Thursday, January 27, 2005

Spaceport Queen countdown commences

Last year the delightful Juan de Dalmau invited me to give a lecture at the Kourou spaceport. For a while, it looked as if other commitments might get in the way, but everything has worked itself out and I am off to French Guiana in March. In the meantime I must contemplate my talk. Juan wants me to discuss Australian reactions when the nascent ESA - called ELDO - moved operations to Kourou from Woomera. Let me tell you right here that "pissed off" is an understatement. The French had been wooing the British for some time to throw their lot in with them, and then the Poms decided to buy US weaponry rather then developing their own at Woomera. The Australians felt betrayed, yet again, by Britain. They were happy to contaminate Australian soil with nuclear tests, but not prepared to demonstrate any commitment to the development of the colony.

Thursday, January 20, 2005

The Little Lemon

My father told me a very interesting story a few days ago. We used to keep racehorses, and our champion horse when I was a child was called Gooyong. She was born in the same year that Laika the dog went into orbit. My father wanted to call her "Little Lemon", as Laika was also known as Limonchik. For those of you unfamiliar with the racing industry, all horses have to be registered, and to avoid duplication of names, a board has to approve each one. Dad's application to call the new horse Little Lemon was rejected. He was very annoyed. But it seems that no-one else had applied for the name. Was this Cold War paranoia?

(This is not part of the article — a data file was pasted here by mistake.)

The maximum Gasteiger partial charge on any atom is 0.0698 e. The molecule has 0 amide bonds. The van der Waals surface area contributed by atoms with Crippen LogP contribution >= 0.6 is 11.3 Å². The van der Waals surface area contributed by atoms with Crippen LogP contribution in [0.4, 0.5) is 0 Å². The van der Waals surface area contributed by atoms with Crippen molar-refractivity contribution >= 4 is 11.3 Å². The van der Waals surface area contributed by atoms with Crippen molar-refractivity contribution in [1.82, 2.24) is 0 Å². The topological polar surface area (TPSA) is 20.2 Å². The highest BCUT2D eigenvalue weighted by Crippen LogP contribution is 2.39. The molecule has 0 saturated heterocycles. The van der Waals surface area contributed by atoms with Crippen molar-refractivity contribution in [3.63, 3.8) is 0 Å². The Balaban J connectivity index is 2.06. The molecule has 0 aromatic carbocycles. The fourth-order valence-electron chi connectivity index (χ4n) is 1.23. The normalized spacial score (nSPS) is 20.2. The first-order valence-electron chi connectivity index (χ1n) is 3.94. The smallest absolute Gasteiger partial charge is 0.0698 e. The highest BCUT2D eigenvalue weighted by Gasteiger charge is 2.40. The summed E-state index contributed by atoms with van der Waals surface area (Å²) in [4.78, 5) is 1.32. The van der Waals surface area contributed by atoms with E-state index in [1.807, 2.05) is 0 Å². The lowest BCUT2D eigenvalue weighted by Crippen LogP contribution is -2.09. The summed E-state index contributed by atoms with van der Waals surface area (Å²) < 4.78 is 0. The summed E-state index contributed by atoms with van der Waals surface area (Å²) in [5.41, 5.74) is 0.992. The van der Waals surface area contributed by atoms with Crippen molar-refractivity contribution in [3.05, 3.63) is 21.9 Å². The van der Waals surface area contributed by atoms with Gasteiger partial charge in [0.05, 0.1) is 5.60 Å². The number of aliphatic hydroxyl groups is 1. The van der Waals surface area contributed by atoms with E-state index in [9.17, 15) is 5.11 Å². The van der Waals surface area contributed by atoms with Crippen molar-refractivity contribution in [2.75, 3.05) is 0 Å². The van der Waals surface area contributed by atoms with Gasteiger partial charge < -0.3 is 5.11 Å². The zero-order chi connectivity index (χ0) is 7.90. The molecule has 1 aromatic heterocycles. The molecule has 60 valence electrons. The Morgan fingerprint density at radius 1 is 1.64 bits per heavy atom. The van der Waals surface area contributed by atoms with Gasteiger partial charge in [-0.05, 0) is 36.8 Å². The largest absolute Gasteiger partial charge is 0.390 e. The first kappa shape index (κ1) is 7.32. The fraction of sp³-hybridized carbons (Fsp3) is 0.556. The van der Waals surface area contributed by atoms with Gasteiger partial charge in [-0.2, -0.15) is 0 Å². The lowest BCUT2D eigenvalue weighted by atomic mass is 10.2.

Funnily enough, Gooyong still has a space connection. It is also the name of a street in Woomera.

Sunday, January 16, 2005

A spacey New Year

Happy New Year to all and sundry. I have had a few computer problems since I last posted, but a new operating system has made all the difference.

Did anyone watch the documentary on the moon landing conspiracy theory last week? I was pleased to see the ease with which they debunked the main arguments. James Oberg, who was to have written NASA's book on the subject, figured heavily. But I wonder if such solid evidence convinces the die-hard conspiracists?

I have a friend who is 'undecided' on the issue. When we discussed it, she was unaware that (1) there are research programs and publications and experimental results on moon rocks brought back from the Apollo missions - an enormous effort to fake all of it - and (2) that the moon has, obviously, a radically different geological history and composition to the Earth. It would also be hard to fake moon rocks!